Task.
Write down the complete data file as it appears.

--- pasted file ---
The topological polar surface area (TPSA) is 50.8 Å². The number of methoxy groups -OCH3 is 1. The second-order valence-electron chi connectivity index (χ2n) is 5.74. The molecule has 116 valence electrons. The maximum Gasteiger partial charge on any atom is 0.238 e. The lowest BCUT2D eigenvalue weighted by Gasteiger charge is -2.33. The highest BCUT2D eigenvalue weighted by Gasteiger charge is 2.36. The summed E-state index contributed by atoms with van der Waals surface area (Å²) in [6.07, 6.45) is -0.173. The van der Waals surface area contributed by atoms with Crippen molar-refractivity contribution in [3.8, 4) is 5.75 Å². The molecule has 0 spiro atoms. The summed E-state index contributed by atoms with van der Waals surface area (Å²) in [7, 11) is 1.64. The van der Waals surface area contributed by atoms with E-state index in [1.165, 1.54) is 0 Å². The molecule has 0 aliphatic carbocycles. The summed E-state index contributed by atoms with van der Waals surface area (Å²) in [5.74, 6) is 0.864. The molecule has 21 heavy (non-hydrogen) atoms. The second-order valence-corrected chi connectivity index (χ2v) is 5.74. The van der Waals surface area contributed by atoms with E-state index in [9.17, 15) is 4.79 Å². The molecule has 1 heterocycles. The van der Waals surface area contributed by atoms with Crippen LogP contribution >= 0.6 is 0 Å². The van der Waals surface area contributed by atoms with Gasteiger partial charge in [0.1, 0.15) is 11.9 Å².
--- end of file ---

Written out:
The topological polar surface area (TPSA) is 50.8 Å². The number of methoxy groups -OCH3 is 1. The second-order valence-electron chi connectivity index (χ2n) is 5.74. The molecule has 116 valence electrons. The maximum Gasteiger partial charge on any atom is 0.238 e. The lowest BCUT2D eigenvalue weighted by Gasteiger charge is -2.33. The highest BCUT2D eigenvalue weighted by Gasteiger charge is 2.36. The summed E-state index contributed by atoms with van der Waals surface area (Å²) in [6.07, 6.45) is -0.173. The van der Waals surface area contributed by atoms with Crippen molar-refractivity contribution in [3.8, 4) is 5.75 Å². The molecule has 0 spiro atoms. The summed E-state index contributed by atoms with van der Waals surface area (Å²) in [7, 11) is 1.64. The van der Waals surface area contributed by atoms with E-state index in [1.165, 1.54) is 0 Å². The molecule has 0 aliphatic carbocycles. The summed E-state index contributed by atoms with van der Waals surface area (Å²) in [5.74, 6) is 0.864. The molecule has 21 heavy (non-hydrogen) atoms. The second-order valence-corrected chi connectivity index (χ2v) is 5.74. The van der Waals surface area contributed by atoms with E-state index in [9.17, 15) is 4.79 Å². The molecule has 1 heterocycles. The van der Waals surface area contributed by atoms with Crippen LogP contribution >= 0.6 is 0 Å². The van der Waals surface area contributed by atoms with Gasteiger partial charge in [0.1, 0.15) is 11.9 Å².